||The Vision, Dynamics and Learning Lab is a research lab in the Department of Biomedical Engineering at Johns Hopkins University. We are a member
of the Center for Imaging Science (CIS) and of the Whitaker Institute of Biomedical Engineering.
Our research spans a wide range of areas in biomedical imaging, computer vision, dynamics and controls, machine learning and robotics.
In particular, we are interested in inference problems involving geometry, dynamics, photometry and statistics, such as (1) inferring
models from images (image/video segmentation and structure from motion), static data (generalized PCA) or dynamic data (identification of hybrid systems), and (2) using such models to accomplish a complex
mission (land a helicopter, pursue a team of evaders, follow a formation). Please feel free to contact any member of this lab if you have any questions or comments!
Fiber Tracking in the Brain
We use diffusion MRIs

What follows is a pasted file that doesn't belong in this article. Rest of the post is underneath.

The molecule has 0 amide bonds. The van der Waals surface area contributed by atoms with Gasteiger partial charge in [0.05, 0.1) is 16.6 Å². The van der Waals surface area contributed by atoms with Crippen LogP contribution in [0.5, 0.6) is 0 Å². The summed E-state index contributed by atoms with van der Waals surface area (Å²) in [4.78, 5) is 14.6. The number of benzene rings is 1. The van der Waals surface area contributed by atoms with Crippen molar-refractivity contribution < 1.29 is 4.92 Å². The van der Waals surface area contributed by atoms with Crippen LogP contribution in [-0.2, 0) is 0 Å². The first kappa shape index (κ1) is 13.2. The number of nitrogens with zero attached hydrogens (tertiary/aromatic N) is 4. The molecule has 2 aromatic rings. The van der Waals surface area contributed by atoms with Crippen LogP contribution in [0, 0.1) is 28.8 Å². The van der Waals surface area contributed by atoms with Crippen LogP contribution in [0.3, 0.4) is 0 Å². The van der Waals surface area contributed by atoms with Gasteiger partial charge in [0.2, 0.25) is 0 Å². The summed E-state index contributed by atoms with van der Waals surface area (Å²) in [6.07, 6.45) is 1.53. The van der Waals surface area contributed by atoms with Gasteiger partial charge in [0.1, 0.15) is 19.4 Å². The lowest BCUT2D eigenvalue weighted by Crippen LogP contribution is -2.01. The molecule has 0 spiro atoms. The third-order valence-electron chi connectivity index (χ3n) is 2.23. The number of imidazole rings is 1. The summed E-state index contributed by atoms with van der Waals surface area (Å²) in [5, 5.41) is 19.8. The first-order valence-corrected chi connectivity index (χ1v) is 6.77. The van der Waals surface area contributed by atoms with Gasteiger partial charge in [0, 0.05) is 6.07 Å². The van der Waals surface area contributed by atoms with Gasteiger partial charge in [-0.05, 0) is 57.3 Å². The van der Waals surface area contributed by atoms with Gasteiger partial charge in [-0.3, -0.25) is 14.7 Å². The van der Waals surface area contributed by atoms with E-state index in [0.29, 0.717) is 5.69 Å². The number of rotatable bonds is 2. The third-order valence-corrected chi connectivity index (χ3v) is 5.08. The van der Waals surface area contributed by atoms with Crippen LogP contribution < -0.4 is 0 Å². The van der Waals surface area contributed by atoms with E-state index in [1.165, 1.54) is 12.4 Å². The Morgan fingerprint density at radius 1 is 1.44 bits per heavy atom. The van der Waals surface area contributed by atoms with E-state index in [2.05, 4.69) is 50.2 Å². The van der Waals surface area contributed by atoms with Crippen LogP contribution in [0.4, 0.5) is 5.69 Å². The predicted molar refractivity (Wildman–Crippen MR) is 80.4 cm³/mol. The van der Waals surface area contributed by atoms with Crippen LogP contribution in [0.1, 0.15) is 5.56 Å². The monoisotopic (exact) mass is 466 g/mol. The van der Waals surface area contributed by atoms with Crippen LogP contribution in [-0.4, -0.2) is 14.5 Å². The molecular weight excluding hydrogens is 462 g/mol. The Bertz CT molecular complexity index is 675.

to develop mathematical frameworks for registration, estimation, segmentation and tracking
of white matter nerve fibers in order to discover biomarkers for
Segmentation of Dynamic Scenes
develop algorithms for fitting multiple 2D and 3D motion models to a
video sequence of a scene containing multiple moving objects, without
knowing which pixels move according to which model.more >>
Generalized Principal Component Analysis (GPCA)
a set of points lying in multiple linear subspaces, we develop
algebraic-geometric algorithms for learning the number of susbpaces, a
basis for each subspace, and the segmentation of the data.more >>
Landing an aerial vehicle
develop algorithms for vision-based landing of an Unmanned Aerial
Vehicle (UAV) on a moving landing deck, using multiple view geometry.more >>
Hybrid System Identification
input output data generated by a dynamical system with both continuous
and discrete dynamics, we look at the problem of identifying the model
parameters and the mode sequence.more >>
You can also check out the Vision Lab app iMixPics
, developed by members of our lab, which allows users to overlay and combine multiple photos using interactive image segmentation techniques. This app is now available free at the iTunes App Store for iPhone, iPad, and iPod touch, under Johns Hopkins Mobile medicine.